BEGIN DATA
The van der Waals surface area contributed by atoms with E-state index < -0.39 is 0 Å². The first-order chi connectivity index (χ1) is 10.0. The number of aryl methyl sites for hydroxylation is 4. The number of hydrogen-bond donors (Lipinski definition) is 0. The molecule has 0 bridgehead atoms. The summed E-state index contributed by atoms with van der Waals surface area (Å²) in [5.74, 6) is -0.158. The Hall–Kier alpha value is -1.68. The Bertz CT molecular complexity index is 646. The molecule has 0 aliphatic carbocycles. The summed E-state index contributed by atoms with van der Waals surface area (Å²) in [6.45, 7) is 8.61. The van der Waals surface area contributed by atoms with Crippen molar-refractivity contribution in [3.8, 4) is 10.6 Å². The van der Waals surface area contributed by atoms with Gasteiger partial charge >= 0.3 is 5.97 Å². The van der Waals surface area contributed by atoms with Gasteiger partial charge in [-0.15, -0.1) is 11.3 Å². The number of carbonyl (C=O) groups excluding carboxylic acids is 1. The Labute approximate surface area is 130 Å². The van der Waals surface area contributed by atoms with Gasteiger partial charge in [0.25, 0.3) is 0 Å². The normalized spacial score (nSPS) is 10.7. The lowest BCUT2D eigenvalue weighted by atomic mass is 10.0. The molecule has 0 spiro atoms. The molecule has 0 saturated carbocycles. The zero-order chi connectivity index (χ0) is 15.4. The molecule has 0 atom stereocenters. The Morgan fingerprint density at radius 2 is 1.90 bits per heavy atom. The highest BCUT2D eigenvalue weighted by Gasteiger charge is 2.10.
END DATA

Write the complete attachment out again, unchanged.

The van der Waals surface area contributed by atoms with E-state index < -0.39 is 0 Å². The first-order chi connectivity index (χ1) is 10.0. The number of aryl methyl sites for hydroxylation is 4. The number of hydrogen-bond donors (Lipinski definition) is 0. The molecule has 0 bridgehead atoms. The summed E-state index contributed by atoms with van der Waals surface area (Å²) in [5.74, 6) is -0.158. The Hall–Kier alpha value is -1.68. The Bertz CT molecular complexity index is 646. The molecule has 0 aliphatic carbocycles. The summed E-state index contributed by atoms with van der Waals surface area (Å²) in [6.45, 7) is 8.61. The van der Waals surface area contributed by atoms with Crippen molar-refractivity contribution in [3.8, 4) is 10.6 Å². The van der Waals surface area contributed by atoms with Gasteiger partial charge >= 0.3 is 5.97 Å². The van der Waals surface area contributed by atoms with Gasteiger partial charge in [-0.15, -0.1) is 11.3 Å². The number of carbonyl (C=O) groups excluding carboxylic acids is 1. The Labute approximate surface area is 130 Å². The van der Waals surface area contributed by atoms with Gasteiger partial charge in [0.25, 0.3) is 0 Å². The normalized spacial score (nSPS) is 10.7. The lowest BCUT2D eigenvalue weighted by atomic mass is 10.0. The molecule has 0 spiro atoms. The molecule has 0 saturated carbocycles. The zero-order chi connectivity index (χ0) is 15.4. The molecule has 0 atom stereocenters. The Morgan fingerprint density at radius 2 is 1.90 bits per heavy atom. The highest BCUT2D eigenvalue weighted by Gasteiger charge is 2.10.